When four-year-old Levi first came into the Virtual Music Instrument (VMI) studio, he was shy, withdrawn and quiet. Today, he’s a virtual maestro, making and leading music, growing with confidence, and showing the restorative power of music therapy.
Levi arrived at Holland Bloorview in August to regain the ability to walk following a serious illness that almost took his life. He contracted an infection that got into his blood stream. It was so severe that Levi was in an acute care hospital for two months and had to be put on life support.
Though Levi’s chief goal is to be able to walk again, music, and specifically the VMI, is an important part of his therapy.
The VMI is a special, customizable computer program gives kids like Levi the chance to play and create music without having to hold an instrument. Even small gestures like finger movements can create sound, allowing kids with limited mobility to reap the benefits of music therapy.
To use the VMI, Levi sits facing a large television screen with a web cam on top, pointing at him. His image is projected in front of him onto the screen. Large coloured dots are superimposed on the space around him.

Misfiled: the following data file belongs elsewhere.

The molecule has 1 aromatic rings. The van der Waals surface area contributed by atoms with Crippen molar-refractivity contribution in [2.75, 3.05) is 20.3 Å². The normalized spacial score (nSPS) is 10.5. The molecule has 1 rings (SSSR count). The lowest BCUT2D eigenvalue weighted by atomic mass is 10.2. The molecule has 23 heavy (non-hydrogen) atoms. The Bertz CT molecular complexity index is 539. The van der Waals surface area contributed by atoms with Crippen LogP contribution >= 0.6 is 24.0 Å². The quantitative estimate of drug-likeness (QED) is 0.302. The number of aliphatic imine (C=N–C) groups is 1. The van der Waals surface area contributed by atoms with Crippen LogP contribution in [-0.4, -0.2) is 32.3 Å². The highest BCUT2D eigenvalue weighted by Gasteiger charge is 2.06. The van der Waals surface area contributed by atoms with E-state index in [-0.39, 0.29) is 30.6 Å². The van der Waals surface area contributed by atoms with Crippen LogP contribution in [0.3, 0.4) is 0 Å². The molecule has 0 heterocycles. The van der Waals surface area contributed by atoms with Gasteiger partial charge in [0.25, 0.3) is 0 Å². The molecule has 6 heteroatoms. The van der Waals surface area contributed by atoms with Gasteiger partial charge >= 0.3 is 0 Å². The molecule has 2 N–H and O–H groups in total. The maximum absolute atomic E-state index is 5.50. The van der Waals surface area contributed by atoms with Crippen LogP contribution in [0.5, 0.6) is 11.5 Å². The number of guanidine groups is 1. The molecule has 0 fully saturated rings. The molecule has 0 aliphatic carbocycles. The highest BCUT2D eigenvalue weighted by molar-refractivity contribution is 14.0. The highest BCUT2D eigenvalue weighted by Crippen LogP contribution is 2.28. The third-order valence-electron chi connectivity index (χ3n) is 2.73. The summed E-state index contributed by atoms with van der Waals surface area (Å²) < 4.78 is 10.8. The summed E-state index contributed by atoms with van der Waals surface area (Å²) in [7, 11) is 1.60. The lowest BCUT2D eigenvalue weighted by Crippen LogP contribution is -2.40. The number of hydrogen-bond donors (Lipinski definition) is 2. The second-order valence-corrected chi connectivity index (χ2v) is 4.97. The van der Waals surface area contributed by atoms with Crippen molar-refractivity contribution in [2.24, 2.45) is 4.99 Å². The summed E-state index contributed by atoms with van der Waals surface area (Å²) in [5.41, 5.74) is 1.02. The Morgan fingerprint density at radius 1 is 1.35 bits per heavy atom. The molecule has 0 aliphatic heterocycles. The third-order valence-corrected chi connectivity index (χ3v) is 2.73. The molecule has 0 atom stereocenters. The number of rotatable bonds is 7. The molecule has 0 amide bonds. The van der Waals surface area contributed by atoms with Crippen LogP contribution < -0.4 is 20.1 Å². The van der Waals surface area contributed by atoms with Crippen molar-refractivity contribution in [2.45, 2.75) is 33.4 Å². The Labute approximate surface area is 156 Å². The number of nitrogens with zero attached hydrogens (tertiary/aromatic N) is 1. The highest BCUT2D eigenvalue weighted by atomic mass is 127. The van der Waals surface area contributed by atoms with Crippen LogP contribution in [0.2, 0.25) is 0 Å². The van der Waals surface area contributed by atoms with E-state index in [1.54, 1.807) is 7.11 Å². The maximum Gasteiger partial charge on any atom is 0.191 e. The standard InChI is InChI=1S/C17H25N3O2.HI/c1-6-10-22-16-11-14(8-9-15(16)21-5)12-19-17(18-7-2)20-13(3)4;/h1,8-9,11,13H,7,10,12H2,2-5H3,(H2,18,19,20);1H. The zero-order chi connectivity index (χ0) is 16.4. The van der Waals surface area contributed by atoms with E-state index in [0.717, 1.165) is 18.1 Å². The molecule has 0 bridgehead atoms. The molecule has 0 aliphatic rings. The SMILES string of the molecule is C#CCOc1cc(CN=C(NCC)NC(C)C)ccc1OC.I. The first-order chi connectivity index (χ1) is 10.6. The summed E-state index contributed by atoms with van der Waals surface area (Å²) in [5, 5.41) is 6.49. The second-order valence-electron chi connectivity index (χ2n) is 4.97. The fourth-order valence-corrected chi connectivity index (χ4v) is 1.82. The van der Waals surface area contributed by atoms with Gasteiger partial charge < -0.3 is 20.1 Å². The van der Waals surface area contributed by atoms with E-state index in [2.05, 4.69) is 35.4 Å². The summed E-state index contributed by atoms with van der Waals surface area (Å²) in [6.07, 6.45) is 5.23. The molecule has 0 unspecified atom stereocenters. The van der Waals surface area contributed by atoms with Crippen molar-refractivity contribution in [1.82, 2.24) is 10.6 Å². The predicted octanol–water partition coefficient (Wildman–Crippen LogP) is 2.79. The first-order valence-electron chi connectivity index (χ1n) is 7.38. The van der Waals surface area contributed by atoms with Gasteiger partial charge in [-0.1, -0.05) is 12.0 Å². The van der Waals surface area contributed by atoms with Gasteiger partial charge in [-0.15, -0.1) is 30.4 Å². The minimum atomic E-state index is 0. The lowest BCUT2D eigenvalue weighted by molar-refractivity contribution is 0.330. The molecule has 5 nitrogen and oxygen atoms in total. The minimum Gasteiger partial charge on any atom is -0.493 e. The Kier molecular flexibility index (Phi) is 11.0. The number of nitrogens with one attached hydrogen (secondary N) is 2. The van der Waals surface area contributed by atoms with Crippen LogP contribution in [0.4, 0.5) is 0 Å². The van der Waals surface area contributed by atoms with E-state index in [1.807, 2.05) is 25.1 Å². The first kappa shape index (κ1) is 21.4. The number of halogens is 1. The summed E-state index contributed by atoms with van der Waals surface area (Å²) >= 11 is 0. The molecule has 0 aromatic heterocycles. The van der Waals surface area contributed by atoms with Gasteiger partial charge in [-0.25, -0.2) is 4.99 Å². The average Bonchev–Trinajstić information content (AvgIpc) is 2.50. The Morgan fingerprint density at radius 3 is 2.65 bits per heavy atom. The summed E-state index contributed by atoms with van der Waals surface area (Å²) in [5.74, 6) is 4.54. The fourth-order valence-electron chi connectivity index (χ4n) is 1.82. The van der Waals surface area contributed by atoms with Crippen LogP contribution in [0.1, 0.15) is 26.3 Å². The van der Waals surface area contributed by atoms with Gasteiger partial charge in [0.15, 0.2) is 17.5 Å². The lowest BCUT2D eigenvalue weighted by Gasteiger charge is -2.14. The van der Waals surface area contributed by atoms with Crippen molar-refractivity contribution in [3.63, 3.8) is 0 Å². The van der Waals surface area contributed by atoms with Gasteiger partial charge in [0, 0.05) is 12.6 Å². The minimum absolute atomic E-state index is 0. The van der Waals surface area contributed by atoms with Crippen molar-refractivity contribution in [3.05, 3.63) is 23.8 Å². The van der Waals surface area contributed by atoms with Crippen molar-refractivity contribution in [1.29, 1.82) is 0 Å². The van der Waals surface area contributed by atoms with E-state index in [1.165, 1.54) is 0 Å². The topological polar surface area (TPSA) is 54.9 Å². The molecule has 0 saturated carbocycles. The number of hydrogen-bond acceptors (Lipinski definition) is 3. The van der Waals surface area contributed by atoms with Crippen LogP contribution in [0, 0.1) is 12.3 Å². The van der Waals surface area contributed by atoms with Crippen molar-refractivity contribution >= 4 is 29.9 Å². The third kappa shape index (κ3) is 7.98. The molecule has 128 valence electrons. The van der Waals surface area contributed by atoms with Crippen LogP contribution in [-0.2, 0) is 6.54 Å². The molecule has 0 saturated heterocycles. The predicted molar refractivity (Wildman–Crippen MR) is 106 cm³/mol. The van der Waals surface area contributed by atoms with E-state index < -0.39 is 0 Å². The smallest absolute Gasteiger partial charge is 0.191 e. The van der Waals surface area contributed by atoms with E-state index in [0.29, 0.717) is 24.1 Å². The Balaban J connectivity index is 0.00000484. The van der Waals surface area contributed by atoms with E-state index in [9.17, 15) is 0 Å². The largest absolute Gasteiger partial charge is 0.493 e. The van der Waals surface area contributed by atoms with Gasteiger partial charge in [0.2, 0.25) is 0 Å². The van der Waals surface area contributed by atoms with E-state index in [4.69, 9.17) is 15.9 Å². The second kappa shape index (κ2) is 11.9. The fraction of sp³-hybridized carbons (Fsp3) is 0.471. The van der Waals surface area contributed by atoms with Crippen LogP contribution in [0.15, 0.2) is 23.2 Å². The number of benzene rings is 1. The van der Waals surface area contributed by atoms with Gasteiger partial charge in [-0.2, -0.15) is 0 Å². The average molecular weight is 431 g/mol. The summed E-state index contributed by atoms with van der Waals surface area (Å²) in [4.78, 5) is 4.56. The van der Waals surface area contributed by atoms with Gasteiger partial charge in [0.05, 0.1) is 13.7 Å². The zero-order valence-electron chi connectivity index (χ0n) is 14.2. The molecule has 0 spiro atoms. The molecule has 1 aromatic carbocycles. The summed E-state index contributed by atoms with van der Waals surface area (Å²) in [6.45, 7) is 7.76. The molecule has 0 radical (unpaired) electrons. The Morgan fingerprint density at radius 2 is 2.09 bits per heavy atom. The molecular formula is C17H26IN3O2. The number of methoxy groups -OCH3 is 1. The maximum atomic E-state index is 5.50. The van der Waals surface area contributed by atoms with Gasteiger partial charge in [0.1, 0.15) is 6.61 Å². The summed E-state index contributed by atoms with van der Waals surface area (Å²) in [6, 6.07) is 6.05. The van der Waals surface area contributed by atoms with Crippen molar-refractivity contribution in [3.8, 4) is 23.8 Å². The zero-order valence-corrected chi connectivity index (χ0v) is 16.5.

Each dot represents a musical note. When he waves his arm and passes through a virtual dot, his movement creates a sound. When he waves through a series of programmed dots, he creates a song.
For Levi, this type of movement and motion is sharpening his visual perception, increasing his reach, expanding his range of motion and boosting his core strength. (When he reaches he has to stabilize his core to maintain his balance while in his walker or wheelchair.)
Emotionally, the VMI gives Levi a sense of satisfaction and accomplishment and builds his self- confidence and self-esteem.
“He sees himself being successful, and he’s seeing himself as a good musician and he’s having fun,” said Eunice Kang, Levi’s Music Therapist who has been working with him for the past two months.
Using the VMI twice a week, the once shy kid has since moved from just participating in sessions, to guiding them, telling Eunice the types of computer symbols he wants to see and the sounds he wants to make.
“He really enjoys this because he loves to be interactive and loves video games,” said his mom, Kelsey. “He laughs and gets right into it! The way the therapists get kids to interact while still providing physio is amazing!”